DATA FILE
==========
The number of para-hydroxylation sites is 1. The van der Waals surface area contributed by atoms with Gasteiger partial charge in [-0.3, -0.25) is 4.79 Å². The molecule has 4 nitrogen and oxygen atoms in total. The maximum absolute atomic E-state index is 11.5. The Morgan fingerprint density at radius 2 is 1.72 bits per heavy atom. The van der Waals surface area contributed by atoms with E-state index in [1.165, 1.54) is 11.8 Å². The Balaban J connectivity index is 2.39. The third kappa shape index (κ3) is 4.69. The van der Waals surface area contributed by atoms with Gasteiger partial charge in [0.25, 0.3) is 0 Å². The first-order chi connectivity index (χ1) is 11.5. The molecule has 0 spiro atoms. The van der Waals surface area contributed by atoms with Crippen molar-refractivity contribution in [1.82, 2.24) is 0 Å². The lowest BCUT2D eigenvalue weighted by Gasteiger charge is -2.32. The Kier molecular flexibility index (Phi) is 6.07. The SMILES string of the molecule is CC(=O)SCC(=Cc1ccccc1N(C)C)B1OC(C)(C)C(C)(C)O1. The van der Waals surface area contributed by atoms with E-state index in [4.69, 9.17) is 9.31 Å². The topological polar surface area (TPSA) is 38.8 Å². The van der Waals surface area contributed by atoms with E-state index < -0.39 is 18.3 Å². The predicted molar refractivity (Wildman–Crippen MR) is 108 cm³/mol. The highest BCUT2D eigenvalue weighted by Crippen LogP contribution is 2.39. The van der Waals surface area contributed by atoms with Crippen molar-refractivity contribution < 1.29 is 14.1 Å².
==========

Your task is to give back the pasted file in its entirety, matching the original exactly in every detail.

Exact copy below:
The number of para-hydroxylation sites is 1. The van der Waals surface area contributed by atoms with Gasteiger partial charge in [-0.3, -0.25) is 4.79 Å². The molecule has 4 nitrogen and oxygen atoms in total. The maximum absolute atomic E-state index is 11.5. The Morgan fingerprint density at radius 2 is 1.72 bits per heavy atom. The van der Waals surface area contributed by atoms with E-state index in [1.165, 1.54) is 11.8 Å². The Balaban J connectivity index is 2.39. The third kappa shape index (κ3) is 4.69. The van der Waals surface area contributed by atoms with Gasteiger partial charge in [0.25, 0.3) is 0 Å². The first-order chi connectivity index (χ1) is 11.5. The molecule has 0 spiro atoms. The van der Waals surface area contributed by atoms with Crippen molar-refractivity contribution in [1.82, 2.24) is 0 Å². The lowest BCUT2D eigenvalue weighted by Gasteiger charge is -2.32. The Kier molecular flexibility index (Phi) is 6.07. The SMILES string of the molecule is CC(=O)SCC(=Cc1ccccc1N(C)C)B1OC(C)(C)C(C)(C)O1. The van der Waals surface area contributed by atoms with E-state index in [4.69, 9.17) is 9.31 Å². The topological polar surface area (TPSA) is 38.8 Å². The van der Waals surface area contributed by atoms with E-state index < -0.39 is 18.3 Å². The predicted molar refractivity (Wildman–Crippen MR) is 108 cm³/mol. The highest BCUT2D eigenvalue weighted by Crippen LogP contribution is 2.39. The van der Waals surface area contributed by atoms with Crippen molar-refractivity contribution < 1.29 is 14.1 Å².